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Why more must be done to stem the mental health crisis caused by the pandemic

Tom Keya - Why more must be done to stem the mental health crisis caused by the pandemic

Up until now, the eyes of the world have been on the number of COVID-19 cases and deaths. Much of the Governmental support work has been focusing on the economy. But underlying all of these other problems caused by the global pandemic is a growing surge in mental health problems.

Data and analysis from the Royal College of Psychiatrists (RC Psych) shows that England is in the midst of a mental health crisis, which directly stems from the pandemic. IN addition, it appears that the youngest generations are suffering the most from conditions including anxiety and depression.

Record numbers of people are struggling with their mental health

Record numbers of under-18s and adults contacted the under-pressure NHS throughout 2020. Many of these people are suffering from severe depression and anxiety or were experiencing a mental health crisis. Data from the Office for National Statistics (ONS) and the NHS show that these record numbers have been recorded since March 2020, when the first lockdowns and measures to contain the virus kicked in.

Present of RC Psych Adrian James warns that this mental health crisis is already “terrifying” and that “it will likely get a lot worse before it gets better.” Health services are in danger of being completely overwhelmed by the sheer volume of people who are asking for help.

Young people are badly impacted according to NHS mental health services data., Analysis shows that between April and December 2020, the number of under-18s referred to them increased by 80,226 in England alone compared with 2019. Furthermore, a lack of access to the right kind of assistance is exacerbating these figures even more.

Between April and December 2020:

· The highest number of children under 18 ever recorded were referred to the NHS for mental health support. The 372,438 children referred represent a 28% increase on the same months of 2019.

· Under-18s were given 3.5 million sessions of mental health treatment, which is a 20% increase on 2019’s figures.

· Young people who needed emergency or urgent help due to mental health crises increased by 20% to 18,269.

Impact of the pandemic is affecting millions of people
For adults, figures are also extremely concerning. Before COVID-19, according to NHS figures, about one in ten adults in England suffered from moderate to severe clinical depression. Between March and June 2020, the number almost doubled to just less than one in five adults needing mental health assistance.

Unsurprisingly, mental health treatment sessions for adults rose from 15.8 million in 2019 to 17.5 million in 2020. A record high number of adults also needed emergency care for mental health crises, reaching 159, 347 (up 2.2% from 2019).

Experts believe that the increased isolation, job insecurity, financial worries, loss and bereavement, suffering from COVID or long-COVID, worries about other illnesses, concerns over access to healthcare, vaccinations and financial assistance combined with poor communication from the Government all combine together to cause extreme mental distress.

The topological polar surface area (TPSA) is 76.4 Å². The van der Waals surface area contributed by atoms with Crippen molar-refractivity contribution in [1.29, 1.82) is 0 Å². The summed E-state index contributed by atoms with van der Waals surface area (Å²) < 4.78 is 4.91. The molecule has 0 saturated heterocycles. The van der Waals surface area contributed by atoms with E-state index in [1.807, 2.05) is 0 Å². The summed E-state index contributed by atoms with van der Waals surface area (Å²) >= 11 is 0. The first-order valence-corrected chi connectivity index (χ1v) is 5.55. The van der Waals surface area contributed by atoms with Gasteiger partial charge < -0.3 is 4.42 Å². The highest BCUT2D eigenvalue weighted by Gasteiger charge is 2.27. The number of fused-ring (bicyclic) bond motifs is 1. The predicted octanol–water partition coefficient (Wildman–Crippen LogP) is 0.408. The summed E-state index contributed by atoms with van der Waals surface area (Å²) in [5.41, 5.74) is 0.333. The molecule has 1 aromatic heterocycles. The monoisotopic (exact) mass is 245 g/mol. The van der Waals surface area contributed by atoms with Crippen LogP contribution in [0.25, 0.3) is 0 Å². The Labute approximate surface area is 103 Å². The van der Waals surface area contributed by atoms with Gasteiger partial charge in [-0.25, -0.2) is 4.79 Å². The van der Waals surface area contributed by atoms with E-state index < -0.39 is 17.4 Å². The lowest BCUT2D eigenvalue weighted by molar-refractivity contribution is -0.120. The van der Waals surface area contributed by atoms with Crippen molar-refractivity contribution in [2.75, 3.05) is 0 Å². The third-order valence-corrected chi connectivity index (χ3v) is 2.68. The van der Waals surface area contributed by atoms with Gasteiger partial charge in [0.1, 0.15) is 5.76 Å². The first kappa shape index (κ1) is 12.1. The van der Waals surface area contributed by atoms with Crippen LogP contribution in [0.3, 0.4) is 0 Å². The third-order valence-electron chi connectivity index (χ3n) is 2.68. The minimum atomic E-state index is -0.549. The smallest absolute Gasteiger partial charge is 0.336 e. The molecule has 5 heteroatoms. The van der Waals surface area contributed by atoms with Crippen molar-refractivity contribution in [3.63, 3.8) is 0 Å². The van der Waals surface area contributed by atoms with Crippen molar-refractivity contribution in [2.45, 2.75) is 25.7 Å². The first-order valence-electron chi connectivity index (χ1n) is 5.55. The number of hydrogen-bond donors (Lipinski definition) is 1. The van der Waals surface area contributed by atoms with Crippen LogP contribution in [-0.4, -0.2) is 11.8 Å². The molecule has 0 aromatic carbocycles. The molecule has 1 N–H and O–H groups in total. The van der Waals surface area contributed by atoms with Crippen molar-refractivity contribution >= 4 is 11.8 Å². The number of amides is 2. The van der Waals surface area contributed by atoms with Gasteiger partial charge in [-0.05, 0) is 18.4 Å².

The UK has suffered one of the highest death tolls in the world and there has been much insecurity and confusion surrounding everything from financial assistance to school closures and lockdown rules. Living at this level of uncertainty for prolonged periods of time is going to push people to extreme mental health distress in some circumstances.

A collaborative approach is needed to help people recover their wellbeing

The Centre for Mental Health say that upwards of ten million people in the UK now need help with their mental health. This figure includes around 15 million children. There were, of course, high levels of mental health problems before the pandemic, but the impact of the events of the last 14 months are likely to have long-lasting implications.

We are, of course, still living with COVID-19. In the UK, the vaccination programme is far from complete (although it has come a long way) and the economy has a long hard climb ahead. It’s also difficult to quantify as yet how much support people have received and how much of that made a difference to their mental health.

While the UK’s mental health minister Nadine Dorries says that she is “committed to supporting the mental wellbeing of everyone”, it’s far from clear how this will happen. The Government has so far pledged an extra £2.3 billion to expand mental health care in the UK, but given the impact of 11 years of austerity, this won’t go far.

The pandemic has also shown just how unequal society in the UK is in 2021. People with easy access to social and economic resources have fared a lot better than those that don’t. Poverty and food insecurity has made the pandemic far harder on certain sectors of society, and this is something that must be addressed by the Government assistance offered.

Recovery can’t be led by the Government alone, however. I believe that cross-sector collaboration is absolutely vital to help people through the next few years. And this includes business leaders and managers. Taking the right steps in the workplace, whether that’s still virtual or now in person, to ensure people feel supported and listened to will go a long way to helping this societal problem.

This year will be another challenging one, and there will be yet more impact on our collective mental health. For those suffering most, there is a moral and business case for employers to go out of their way to support. Whether this is being flexible with time, understanding that people need more support, or by communicating openly and reassuringly, there are many ways employers can mitigate the mental distress of their staff.

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